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The AICPA released for comment an exposure draft of proposed revisions to Statements on Standards for Tax Services (SSTS).

The revisions are intended to address changes in federal and state tax laws and new requirements for providing certain types of tax opinions. SSTS no. 1, Tax Return Positions, has been updated to clarify tax return reporting requirements for preparers. Because of some duplication between SSTS no. 6 and SSTS no. 7, which formerly divided discussions of a member’s learning of an error in a previously filed return into the contexts of return preparation and administrative proceedings respectively, those statements have been combined. Other passages throughout the SSTS have been reworded for clarity.

The SSTS are enforceable tax practice standards for AICPA members. They are intended to complement other standards, such as Treasury Department Circular no. 230, penalty provisions of the Internal Revenue Code and rules of state boards of accountancy.

The proposed revisions can be found in the Tax Division pages of the AICPA Web site at Comments may be sent by May 15, 2009, to or to the Tax Division at 1455 Pennsylvania Ave. NW, Washington, D.C. 20004-1081, to the attention of Edward S. Karl.

The IRS will scrutinize a type of transaction that taps 401(k) accounts and other tax-deferred retirement plans to fund business startups, the Service said in an audit guideline memo. The Service said it won’t necessarily challenge the transaction, called a “rollover business startup” or ROBS, but it will examine whether the arrangement constitutes a prohibited transaction between a profit sharing plan and its sponsor, among other possible law violations. The transaction has been promoted on the Web and at seminars as a method of funding new franchise businesses.

Typically in a ROBS, an individual creates a business or shell corporation as a C corporation that sponsors a profit sharing plan. The plan is authorized to invest in the corporation’s stock all assets attributable to rollover accounts. The individual becomes the corporation’s sole employee and plan participant. The individual rolls over a previously qualified retirement account into the new plan, investing its assets in the corporation’s stock and thus funding the business. Although the Service has issued some favorable employee plan determination letters for ROBS, the procedure raises issues of possible violations of nondiscrimination requirements and prohibited transactions stemming from deficient stock valuation and promoter fees being paid out of proceeds, the memo states. ROBS might also run afoul of rules requiring qualified plans to be permanent and operated for the exclusive benefit of employees and beneficiaries, the Service said.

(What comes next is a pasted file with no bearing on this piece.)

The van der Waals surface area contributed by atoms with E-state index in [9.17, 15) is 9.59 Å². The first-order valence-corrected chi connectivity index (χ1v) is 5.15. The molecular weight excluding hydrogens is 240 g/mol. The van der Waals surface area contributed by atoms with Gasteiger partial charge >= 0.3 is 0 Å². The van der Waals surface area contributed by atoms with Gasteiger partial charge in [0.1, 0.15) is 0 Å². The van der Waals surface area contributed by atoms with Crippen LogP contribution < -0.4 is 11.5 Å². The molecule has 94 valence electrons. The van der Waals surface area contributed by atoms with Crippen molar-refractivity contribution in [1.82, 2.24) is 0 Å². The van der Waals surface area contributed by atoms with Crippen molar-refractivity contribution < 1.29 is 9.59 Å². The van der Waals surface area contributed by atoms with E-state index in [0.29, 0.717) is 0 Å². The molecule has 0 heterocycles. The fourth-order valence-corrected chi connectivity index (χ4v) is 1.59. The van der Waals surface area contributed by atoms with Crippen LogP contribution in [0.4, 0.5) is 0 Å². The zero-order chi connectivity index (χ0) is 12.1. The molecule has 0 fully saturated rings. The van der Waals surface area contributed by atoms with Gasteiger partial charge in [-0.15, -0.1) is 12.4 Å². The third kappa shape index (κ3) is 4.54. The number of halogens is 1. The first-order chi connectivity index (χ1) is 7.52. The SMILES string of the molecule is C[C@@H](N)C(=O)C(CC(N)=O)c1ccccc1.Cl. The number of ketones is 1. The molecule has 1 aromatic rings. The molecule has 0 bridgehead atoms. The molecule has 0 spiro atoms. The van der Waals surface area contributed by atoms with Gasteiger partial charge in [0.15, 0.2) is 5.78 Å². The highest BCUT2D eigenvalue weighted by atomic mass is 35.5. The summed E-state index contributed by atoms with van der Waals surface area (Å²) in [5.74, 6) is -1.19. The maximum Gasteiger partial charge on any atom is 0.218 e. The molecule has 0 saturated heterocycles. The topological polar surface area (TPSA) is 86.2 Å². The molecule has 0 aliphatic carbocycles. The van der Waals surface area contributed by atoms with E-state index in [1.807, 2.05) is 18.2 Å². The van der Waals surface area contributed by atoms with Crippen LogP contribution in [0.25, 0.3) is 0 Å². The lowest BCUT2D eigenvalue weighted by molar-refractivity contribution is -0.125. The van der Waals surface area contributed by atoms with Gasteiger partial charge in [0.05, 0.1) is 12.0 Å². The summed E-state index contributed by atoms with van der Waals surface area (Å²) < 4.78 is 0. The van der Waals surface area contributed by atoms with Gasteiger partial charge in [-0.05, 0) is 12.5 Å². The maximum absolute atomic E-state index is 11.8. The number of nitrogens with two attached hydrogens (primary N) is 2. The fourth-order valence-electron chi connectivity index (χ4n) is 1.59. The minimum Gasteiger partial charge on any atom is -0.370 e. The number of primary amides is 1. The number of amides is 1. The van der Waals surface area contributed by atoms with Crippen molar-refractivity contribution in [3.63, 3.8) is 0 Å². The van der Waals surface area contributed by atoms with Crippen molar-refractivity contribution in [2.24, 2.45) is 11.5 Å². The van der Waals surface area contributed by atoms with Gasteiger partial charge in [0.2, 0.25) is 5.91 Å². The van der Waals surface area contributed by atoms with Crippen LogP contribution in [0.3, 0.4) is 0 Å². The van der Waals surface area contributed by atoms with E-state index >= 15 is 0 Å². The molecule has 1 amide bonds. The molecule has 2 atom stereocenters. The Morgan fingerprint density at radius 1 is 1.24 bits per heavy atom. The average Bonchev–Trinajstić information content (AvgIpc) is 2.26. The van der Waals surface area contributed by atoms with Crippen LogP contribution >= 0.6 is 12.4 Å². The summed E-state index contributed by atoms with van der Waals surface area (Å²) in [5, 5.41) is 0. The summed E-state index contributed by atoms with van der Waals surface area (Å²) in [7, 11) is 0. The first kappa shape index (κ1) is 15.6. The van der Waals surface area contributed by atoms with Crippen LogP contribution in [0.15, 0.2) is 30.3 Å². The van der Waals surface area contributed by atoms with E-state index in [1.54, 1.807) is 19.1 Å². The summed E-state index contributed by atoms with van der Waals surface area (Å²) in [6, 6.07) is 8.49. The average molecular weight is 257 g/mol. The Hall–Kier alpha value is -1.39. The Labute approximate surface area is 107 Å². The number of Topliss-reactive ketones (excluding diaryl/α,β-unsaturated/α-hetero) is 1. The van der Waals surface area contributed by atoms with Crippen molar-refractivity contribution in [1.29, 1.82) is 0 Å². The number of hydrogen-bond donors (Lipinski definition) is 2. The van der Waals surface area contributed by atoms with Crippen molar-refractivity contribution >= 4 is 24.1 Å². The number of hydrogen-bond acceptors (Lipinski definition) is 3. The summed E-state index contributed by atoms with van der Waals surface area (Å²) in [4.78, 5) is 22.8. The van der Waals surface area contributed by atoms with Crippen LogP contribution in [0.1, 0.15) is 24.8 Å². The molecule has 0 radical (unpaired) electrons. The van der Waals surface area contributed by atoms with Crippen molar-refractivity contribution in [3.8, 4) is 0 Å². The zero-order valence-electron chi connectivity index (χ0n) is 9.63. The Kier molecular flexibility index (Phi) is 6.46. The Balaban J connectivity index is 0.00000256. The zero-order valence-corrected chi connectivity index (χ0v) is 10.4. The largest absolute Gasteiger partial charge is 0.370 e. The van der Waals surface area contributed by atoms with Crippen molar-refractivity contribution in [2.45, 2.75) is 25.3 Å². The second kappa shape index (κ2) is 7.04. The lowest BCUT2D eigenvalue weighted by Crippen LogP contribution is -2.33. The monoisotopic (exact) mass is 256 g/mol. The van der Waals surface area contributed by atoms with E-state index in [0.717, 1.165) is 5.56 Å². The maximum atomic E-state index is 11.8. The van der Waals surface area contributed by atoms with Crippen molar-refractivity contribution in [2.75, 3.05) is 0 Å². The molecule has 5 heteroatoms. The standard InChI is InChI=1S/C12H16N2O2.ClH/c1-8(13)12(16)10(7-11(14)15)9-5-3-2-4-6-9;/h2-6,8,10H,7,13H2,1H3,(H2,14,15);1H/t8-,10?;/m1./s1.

The Housing Assistance Act of 2008, PL 110-289, expanded the safe harbor for certain sales by real estate investment trusts (REITs) of nonforeclosure property otherwise penalized as prohibited transactions. REITs are allowed a deduction from taxable income for dividends paid, but net income from the sale of property purchased through a foreclosure proceeding (foreclosure property) is excluded from the deduction (IRC § 857(b)(2)(D)). Also, sales of other property (nonforeclosure property) are subject to a 100% excise tax as a prohibited transaction if the property is held primarily for sale in the ordinary course of trade or business as described in section 1221(a)(1). The Code, however, provides a safe harbor that under prior law applied if the REIT (1) made no more than seven such sales during the taxable year, or (2) the aggregate adjusted basis of nonforeclosure property sold constituted no more than 10% of the basis of all assets as of the beginning of the taxable year, among other conditions of section 857(b)(6)(C). The Housing Act amended that section and subparagraph (D)(iv) to also allow as an alternative test measuring the 10% of sales by aggregate fair market value rather than adjusted basis.